Adaptive AI algorithms, often referred to as “black box AI”, change as they learn, and it is difficult to explain how they are making their decisions. This presents a challenge for regulators all over the world, not only of medical devices, but in many other AI tools that carry risk. To protect patient safety, it will be necessary to understand if the algorithm has changed significantly since it was approved either due to the change in the actual algorithm logic, features or because of data drift (which could mean that the model is out-of-date in light of new data). If it has, both manufacturers and regulators need to know whether it remains safe and fit for purpose and if instructions on use need to be modified.
This project combines a clinical and regulatory stream with a data science stream. The clinical and regulatory stream, through workshops with experts, will develop a position on what is a significant change in an algorithm’s performance from a clinical and regulatory perspective, referring to real, disguised examples and simulated examples.
The data science stream will use Concept Drift Detection to identify changes in Predictive Clinical Models due to effects of updating with new data, and to detect when models have become out-of-date.
This will be based on using COVID-19 primary care data:
- It will adopt a moving window approach to simulate changes in data as more is collected over time.
- It will explore / develop “concept drift” metrics to score how well a model fits current data, how this has changed, and how performance is affected.
- It will explore methods to update models given new data and assess
- It will compare metrics / update methods from (2) and (3) on Deep Learning Models / Bayesian Models / Tree-Based Models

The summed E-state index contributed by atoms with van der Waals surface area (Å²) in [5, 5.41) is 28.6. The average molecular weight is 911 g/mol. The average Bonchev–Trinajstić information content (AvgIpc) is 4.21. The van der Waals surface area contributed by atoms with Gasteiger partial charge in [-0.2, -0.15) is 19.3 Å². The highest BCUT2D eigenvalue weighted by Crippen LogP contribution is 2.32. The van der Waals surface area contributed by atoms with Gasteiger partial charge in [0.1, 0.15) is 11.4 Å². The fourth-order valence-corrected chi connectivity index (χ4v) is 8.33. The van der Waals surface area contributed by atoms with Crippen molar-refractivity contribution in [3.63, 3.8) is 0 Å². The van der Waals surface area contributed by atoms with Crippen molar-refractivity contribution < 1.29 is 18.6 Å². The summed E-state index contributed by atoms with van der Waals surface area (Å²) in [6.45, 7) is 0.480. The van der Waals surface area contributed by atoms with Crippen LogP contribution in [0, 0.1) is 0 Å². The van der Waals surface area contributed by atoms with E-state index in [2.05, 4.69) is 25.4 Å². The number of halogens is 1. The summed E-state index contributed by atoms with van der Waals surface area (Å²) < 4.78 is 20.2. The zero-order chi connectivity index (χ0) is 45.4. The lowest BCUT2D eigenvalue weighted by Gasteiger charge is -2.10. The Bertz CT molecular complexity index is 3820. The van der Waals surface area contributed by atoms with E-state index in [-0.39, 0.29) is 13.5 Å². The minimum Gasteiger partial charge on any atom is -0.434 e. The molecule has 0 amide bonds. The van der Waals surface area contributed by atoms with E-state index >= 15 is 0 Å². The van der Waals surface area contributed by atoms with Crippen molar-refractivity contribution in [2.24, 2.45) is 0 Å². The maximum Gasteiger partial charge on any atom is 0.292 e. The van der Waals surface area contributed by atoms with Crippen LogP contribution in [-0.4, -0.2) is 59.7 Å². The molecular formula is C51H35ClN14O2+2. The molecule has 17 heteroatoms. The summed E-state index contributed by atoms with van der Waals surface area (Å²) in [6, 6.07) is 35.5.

Over the next two years the regulatory framework for Software as a Medical Device (SaMD) and AI Software as a Medical Device (AIaMD) will be re-defined in the UK by MHRA. The framework, which is a Ministerial priority, will make best use of the most up-to-date thinking. A methodology to identify a significant change in an adaptive AI algorithm will be an important element of the framework which will bring AI software medical devices safely to market.
Meet the Principal Investigator(s) for the project
Dr Allan Tucker - Allan Tucker is Reader in the Department of Computer Science where he heads the Intelligent Data Analysis Group consisting of 17 academic staff, 15 PhD students and 4 post-docs. He has been researching Artificial Intelligence and Data Analytics for 21 years and has published 120 peer-reviewed journal and conference papers on data modelling and analysis. His research work includes long-term projects with Moorfields Eye Hospital where he has been developing pseudo-time models of eye disease (EPSRC - £320k) and with DEFRA on modelling fish population dynamics using state space and Bayesian techniques (NERC - £80k). Currently, he has projects with Google, the University of Pavia Italy, the Royal Free Hospital, UCL, Zoological Society of London and the Royal Botanical Gardens at Kew. He is academic lead on an Innovate UK, Regulators’ Pioneer Fund (£740k) with the Medical and Health Regulatory Authority on benchmarking AI apps for the NHS. He serves regularly on the PC of the top AI conferences (including IJCAI, AAAI, and ECML) and is on the editorial board for the Journal of Biomedical Informatics and Medical Informatics and Decision Making. He is hosting a special track on "Explainable AI" at the IEEE conference on Computer Based Medical Systems in 2019. He has been widely consulted on the ethical and practical implications of AI in health and medical research by the NHS, and the use of machine learning for modelling fisheries data by numerous government thinktanks and academia.
Related Research Group(s)
Intelligent Data Analysis - Concerned with effective analysis of data involving artificial intelligence, dynamic systems, image and signal processing, optimisation, pattern recognition, statistics and visualisation.
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Project last modified 24/09/2021